When a loved one passes away, their estate typically consists of a house, bank accounts, a vehicle, an IRA or 401K and personal and real property such as a house or land. The house is usually the most valuable asset and can pose the most difficult challenge to the estate’s Executor or Administrator during Probate.
Note that property of a deceased person that was held jointly with a surviving owner will pass outside of the estate to the surviving joint owner. So, most property owned by a married couple, for instance, normally held jointly by the husband and wife, will pass by law to the surviving spouse outside of the estate. However, if the property of a deceased person is titled in his/her name alone and no provisions are made otherwise in the Will, the Executor must list and sell the house on the open market. The proceeds from the sale of the house are then deposited in the estate bank account until they are distributed to the beneficiaries of the estate.
Specialized Knowledge & Expertise
As a Certified Probate Real Estate Specialist (CPRES), I am certified and trained in Probate Real Estate and the probate sales process.
While there is no requirement for an executor to hire a Certified Probate Real Estate Specialist to sell the house, they do have duties and responsibilities to the Probate Court. If a real estate agent doesn’t have the specialized knowledge and training in probate sales, that agent’s lack of knowledge might cause delays that could cost the estate time and money. Hiring a Certified Probate Real Estate Specialist is just as important as hiring an attorney who specializes in Probate.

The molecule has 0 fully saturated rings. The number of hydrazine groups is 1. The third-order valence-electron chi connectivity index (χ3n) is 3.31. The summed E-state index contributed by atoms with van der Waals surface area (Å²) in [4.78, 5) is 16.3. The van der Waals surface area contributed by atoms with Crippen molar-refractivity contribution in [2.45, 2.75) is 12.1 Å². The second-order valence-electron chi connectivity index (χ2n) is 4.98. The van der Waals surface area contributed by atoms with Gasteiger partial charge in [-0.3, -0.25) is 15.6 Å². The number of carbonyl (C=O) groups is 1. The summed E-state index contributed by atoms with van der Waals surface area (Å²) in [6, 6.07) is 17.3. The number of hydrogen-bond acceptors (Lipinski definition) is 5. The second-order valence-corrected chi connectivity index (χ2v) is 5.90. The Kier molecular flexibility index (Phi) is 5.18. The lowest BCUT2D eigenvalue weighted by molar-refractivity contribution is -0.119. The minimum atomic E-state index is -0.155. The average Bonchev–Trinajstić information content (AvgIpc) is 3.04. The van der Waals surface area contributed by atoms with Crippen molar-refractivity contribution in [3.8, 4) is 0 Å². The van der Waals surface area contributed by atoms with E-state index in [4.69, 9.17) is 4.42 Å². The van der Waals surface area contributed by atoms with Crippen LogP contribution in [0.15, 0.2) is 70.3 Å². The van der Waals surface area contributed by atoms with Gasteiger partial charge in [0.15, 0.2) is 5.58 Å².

Selling Probate Real Estate
Hopefully, as the executor/administrator, before opening Probate, you made sure that the estate is solvent – meaning it actually has enough assets to pay debts, and then some left to distribute. If not, as a Pricing Strategy Advisor (PSA), I can assist you by determining the value of the property in today’s real estate market.
If real estate needs to be sold during Probate, it is better to do it sooner rather than later especially if the house is empty. Since insurance companies do not want to insure empty houses due to the higher risk for damage, the executor/administrator of the estate should not hold on to the house for too long for the same reason. Renting the house is an option, but usually, more than the Executor might want to handle.
Your next question probably is…
What am I going to do with all the “stuff”?